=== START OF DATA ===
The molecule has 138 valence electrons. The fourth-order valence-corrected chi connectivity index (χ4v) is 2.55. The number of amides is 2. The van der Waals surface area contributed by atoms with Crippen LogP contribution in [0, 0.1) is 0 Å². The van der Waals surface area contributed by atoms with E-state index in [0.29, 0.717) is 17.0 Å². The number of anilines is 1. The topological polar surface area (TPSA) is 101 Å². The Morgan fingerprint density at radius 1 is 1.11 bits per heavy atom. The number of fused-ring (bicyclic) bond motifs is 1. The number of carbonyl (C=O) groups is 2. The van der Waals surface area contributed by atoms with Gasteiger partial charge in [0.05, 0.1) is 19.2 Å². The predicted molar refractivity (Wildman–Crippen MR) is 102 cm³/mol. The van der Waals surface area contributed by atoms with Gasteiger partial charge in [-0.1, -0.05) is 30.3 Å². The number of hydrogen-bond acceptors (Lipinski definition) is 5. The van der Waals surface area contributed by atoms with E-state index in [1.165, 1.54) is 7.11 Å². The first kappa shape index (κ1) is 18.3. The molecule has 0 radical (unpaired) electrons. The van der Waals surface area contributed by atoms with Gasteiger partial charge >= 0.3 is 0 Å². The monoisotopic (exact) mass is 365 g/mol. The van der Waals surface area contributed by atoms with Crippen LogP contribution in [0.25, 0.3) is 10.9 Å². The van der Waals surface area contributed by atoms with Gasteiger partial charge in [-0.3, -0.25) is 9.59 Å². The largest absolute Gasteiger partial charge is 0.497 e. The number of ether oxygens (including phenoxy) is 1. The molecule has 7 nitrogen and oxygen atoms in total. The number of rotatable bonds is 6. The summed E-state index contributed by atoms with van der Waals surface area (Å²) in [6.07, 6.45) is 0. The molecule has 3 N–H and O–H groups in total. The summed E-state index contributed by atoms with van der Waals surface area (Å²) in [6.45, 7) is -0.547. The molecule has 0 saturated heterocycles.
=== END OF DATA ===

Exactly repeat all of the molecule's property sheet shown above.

The molecule has 138 valence electrons. The fourth-order valence-corrected chi connectivity index (χ4v) is 2.55. The number of amides is 2. The van der Waals surface area contributed by atoms with Crippen LogP contribution in [0, 0.1) is 0 Å². The van der Waals surface area contributed by atoms with E-state index in [0.29, 0.717) is 17.0 Å². The number of anilines is 1. The topological polar surface area (TPSA) is 101 Å². The Morgan fingerprint density at radius 1 is 1.11 bits per heavy atom. The number of fused-ring (bicyclic) bond motifs is 1. The number of carbonyl (C=O) groups is 2. The van der Waals surface area contributed by atoms with Gasteiger partial charge in [0.05, 0.1) is 19.2 Å². The predicted molar refractivity (Wildman–Crippen MR) is 102 cm³/mol. The van der Waals surface area contributed by atoms with Gasteiger partial charge in [-0.1, -0.05) is 30.3 Å². The number of hydrogen-bond acceptors (Lipinski definition) is 5. The van der Waals surface area contributed by atoms with E-state index in [1.165, 1.54) is 7.11 Å². The first kappa shape index (κ1) is 18.3. The molecule has 0 radical (unpaired) electrons. The van der Waals surface area contributed by atoms with Gasteiger partial charge >= 0.3 is 0 Å². The monoisotopic (exact) mass is 365 g/mol. The van der Waals surface area contributed by atoms with Crippen LogP contribution in [0.25, 0.3) is 10.9 Å². The van der Waals surface area contributed by atoms with Gasteiger partial charge in [-0.3, -0.25) is 9.59 Å². The largest absolute Gasteiger partial charge is 0.497 e. The number of ether oxygens (including phenoxy) is 1. The molecule has 7 nitrogen and oxygen atoms in total. The number of rotatable bonds is 6. The summed E-state index contributed by atoms with van der Waals surface area (Å²) in [6.07, 6.45) is 0. The molecule has 3 N–H and O–H groups in total. The summed E-state index contributed by atoms with van der Waals surface area (Å²) in [6.45, 7) is -0.547. The molecule has 0 saturated heterocycles.